The state of S&OP according to 7 thought leaders

S&OP continuous to be a popular topic that remains high on the agenda of executives. To assess the current state of S&OP, I interviewed 7 S&OP thought leaders at the end of 2016 for my blog supply chain trend. These leaders all have 20+ years S&OP experience and published books, whitepapers and articles in renowned magazines. A group, eligible to comment on the current state of S&OP. A group, that has shown passion to improve S&OP and a willingness to provide ideas for the future. Some key outtakes from these interviews are that:

  • S&OP can’t be approached as a one size fits all, or simply implemented with a template and existing best practice checklist. S&OP requires hard work from senior leaders.
  • S&OP is still too supply chain focused, although it covers much more than supply chain. It is a business wide solution, and should be taught as such in business schools.
  • Technology and complexity go hand in hand. Increasingly complex organisations require technology to support effective S&OP.
  • S&OP has the potential to not only improve business performance, but also to transform company culture. It is important to define a vision, a ‘WHY’ you’re implementing S&OP.

S&OP is not a silver bullet

When asked about the main fallacies in S&OP, thought leaders often refer to the fact that S&OP can’t be approached in one similar way for every business with the use of best practices checklists.

Sean Culey notes that “the process is often implemented in isolation with an expectation that it is a silver bullet solution, and it will be all rainbows and unicorns once it is in place.  S&OP requires hard thinking, data integrity and disciplined execution by the senior team members.”

Erik Tinker says that, “designing S&OP and putting it in are easy”. However, “getting consistency across your S&OP design, org design, regional/BU and global levels, integrating new acquisitions, IT hierarchies, while keeping busy people engaged, isn’t always easy in a complex business”. Erik doesn’t believe that there is one set of best practices that fits all, although “there are some who claim based on all their self-proclaimed experience, they have the right way.”

Duncan Alexander agrees. “The number one fallacy is ‘one size fits all’. Yes the concept of joined up decision-making fits all, but the practicalities must be tailored to the needs of each organisation. Trying to copy the checklist of someone else’s best practice is not the answer.

S&OP requires continuous focus after the initial implementation. Jim Biel believes that “one of the biggest fallacies is that you can put it on auto-pilot and let it go after initial implementation.”  He stresses that “If an organization is really serious about making this the primary way they plan, manage, and execute their business, the organization needs to staff and resource the process well throughout the life cycle of the implementation and on-going execution.”

Finally, Steven Hainey mentions that “S&OP requires substantial engagement from most functional areas along with senior management, NOT an overnight silver bullet, something which cannot be set on autopilot and forgot, and typically takes years and not months for it to become a supportive competitive advantage.” It is clear these thought leaders believe S&OP is not a silver bullet, they advise to use customized solutions rather than one size fits all checklists and they agree that S&OP requires continuous hard work and engagement from senior executives.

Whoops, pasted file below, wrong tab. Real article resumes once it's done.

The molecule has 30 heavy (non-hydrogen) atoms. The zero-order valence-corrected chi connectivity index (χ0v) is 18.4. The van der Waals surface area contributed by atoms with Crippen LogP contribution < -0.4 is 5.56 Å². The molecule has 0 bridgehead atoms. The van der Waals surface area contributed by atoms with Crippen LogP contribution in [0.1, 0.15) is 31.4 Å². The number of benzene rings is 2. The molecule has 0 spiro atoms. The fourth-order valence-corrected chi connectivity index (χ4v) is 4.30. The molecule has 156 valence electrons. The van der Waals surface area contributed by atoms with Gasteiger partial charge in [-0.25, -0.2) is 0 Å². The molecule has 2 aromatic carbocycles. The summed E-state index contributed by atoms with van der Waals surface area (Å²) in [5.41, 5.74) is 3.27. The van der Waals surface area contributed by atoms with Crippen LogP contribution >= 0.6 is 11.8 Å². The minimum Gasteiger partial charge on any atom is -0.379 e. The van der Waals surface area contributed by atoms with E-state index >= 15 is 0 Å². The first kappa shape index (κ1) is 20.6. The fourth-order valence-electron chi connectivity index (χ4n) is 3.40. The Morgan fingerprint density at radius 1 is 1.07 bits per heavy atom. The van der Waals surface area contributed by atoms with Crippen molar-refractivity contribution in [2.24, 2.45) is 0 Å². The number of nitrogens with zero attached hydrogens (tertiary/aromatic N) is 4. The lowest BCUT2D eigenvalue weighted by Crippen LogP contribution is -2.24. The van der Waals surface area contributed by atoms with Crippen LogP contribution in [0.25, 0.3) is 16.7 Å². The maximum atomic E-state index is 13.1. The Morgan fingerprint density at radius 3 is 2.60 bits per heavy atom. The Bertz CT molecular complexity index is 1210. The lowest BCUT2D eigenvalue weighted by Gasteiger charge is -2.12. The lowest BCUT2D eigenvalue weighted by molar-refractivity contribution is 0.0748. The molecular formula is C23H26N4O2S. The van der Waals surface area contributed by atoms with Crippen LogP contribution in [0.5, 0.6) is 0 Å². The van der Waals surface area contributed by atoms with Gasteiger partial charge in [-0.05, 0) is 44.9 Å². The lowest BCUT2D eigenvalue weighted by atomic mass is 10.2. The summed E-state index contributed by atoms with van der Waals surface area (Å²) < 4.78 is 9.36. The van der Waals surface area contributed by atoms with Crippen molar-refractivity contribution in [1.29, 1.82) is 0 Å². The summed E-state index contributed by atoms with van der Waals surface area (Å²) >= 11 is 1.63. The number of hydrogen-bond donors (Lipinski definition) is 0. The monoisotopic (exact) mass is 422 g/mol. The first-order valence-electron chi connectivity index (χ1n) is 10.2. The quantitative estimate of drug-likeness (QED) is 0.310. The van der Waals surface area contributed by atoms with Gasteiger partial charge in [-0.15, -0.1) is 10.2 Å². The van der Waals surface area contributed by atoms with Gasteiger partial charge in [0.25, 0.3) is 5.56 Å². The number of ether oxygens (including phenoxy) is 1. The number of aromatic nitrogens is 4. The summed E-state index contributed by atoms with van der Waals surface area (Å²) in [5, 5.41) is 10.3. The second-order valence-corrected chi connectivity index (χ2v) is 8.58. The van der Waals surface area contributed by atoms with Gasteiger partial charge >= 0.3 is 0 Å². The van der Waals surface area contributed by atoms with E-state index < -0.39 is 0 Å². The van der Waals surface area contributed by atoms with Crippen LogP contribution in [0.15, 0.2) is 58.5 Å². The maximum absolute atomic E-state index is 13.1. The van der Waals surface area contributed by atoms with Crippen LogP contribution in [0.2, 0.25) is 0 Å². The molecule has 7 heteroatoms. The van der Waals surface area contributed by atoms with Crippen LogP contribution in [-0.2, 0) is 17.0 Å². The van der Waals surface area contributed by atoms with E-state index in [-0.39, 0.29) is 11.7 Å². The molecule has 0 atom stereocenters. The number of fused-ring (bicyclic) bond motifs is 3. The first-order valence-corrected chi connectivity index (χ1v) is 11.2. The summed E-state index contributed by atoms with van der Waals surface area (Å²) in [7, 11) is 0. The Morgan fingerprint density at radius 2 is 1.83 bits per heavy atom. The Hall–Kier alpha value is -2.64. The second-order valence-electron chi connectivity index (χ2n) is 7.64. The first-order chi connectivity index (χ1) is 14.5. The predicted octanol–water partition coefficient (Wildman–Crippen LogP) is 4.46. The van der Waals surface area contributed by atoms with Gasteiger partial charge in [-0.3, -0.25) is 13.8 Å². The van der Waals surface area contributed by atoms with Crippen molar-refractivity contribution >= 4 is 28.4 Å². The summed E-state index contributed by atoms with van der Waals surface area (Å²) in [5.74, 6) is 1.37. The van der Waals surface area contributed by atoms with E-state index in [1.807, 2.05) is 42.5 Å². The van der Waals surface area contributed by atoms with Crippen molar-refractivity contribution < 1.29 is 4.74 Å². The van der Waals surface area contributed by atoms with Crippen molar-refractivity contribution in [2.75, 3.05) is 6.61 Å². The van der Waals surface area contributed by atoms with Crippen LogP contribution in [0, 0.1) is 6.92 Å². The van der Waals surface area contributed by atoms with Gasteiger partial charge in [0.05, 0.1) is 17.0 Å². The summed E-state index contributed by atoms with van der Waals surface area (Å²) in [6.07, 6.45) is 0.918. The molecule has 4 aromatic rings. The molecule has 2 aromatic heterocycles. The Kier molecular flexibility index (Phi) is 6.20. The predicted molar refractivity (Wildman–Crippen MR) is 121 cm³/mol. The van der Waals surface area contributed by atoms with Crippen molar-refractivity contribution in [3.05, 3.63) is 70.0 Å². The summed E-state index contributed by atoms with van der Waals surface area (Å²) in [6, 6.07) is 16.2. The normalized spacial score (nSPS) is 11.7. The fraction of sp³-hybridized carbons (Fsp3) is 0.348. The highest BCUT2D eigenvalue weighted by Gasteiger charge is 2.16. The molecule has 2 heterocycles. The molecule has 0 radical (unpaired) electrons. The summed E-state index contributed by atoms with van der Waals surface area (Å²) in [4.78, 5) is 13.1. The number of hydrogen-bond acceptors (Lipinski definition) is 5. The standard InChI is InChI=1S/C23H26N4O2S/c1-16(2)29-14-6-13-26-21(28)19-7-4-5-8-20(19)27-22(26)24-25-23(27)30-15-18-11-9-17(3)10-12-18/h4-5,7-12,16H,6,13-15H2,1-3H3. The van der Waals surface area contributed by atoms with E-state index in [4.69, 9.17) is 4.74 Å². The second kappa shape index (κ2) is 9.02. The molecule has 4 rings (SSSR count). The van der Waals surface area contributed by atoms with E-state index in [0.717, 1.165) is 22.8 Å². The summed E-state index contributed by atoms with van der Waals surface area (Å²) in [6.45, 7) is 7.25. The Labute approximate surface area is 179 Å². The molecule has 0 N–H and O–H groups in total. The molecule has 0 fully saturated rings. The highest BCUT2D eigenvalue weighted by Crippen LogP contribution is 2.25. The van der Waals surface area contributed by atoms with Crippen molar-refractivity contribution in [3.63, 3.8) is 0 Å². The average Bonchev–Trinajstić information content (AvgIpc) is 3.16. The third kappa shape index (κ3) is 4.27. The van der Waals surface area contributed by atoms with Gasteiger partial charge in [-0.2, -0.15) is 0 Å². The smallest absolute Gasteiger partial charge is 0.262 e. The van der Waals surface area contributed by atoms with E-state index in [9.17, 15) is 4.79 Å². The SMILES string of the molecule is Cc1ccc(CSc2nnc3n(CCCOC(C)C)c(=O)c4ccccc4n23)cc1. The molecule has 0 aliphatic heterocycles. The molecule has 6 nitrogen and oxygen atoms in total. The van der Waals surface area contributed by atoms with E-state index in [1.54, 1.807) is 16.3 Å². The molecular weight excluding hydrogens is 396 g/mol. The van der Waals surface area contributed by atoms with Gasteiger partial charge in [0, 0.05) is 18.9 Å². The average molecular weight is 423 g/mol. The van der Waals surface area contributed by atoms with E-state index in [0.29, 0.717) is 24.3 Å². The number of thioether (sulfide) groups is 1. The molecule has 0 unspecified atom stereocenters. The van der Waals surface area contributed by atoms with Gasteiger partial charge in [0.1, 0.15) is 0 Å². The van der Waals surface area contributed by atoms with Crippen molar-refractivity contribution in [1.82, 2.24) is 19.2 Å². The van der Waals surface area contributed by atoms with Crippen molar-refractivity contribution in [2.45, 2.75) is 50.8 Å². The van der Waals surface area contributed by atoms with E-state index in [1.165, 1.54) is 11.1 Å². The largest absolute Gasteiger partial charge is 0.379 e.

Too much Supply Chain focus

S&OP was developed over 30 years ago from a supply chain perspective. Over this time, S&OP has been mostly developed as a supply chain capability, not as an end to end business capability. This supply chain bias is still reflected in many maturity models, which are focusing on supply chain language. S&OP projects hardly ever start as a strategic enabler. In the worst case, somebody just thought it was a good idea, but often it starts from a burning platform of high waste, low customer service or high working capital. Somebody in supply chain will lead the S&OP initiative. S&OP conferences have a similar supply chain bias. Duncan Alexander, “I have virtually given up going to S&OP conferences because it’s the same people talking about the same things. S&OP experts should be presenting at finance conferences and executive leadership conferences, not supply chain conferences.”

The truth is, that S&OP is still largely unknown outside the supply chain and operations functions and the manufacturing industry. It doesn’t get a lot of traction from other business functions or the academic world outside supply chain. Steven Hainey sees some positives change “I see more companies moving away from the narrow-minded view that S&OP is a planning practice for just balancing supply and demand”. However, also Steven recognizes that “Non-supply chain professionals not properly trained in S&OP have a difficulty envisioning it as a platform to cover the financial strategies, future revenue growth approaches, marketing plans and other overarching business aspects having substantial impacts to organizations’ successes.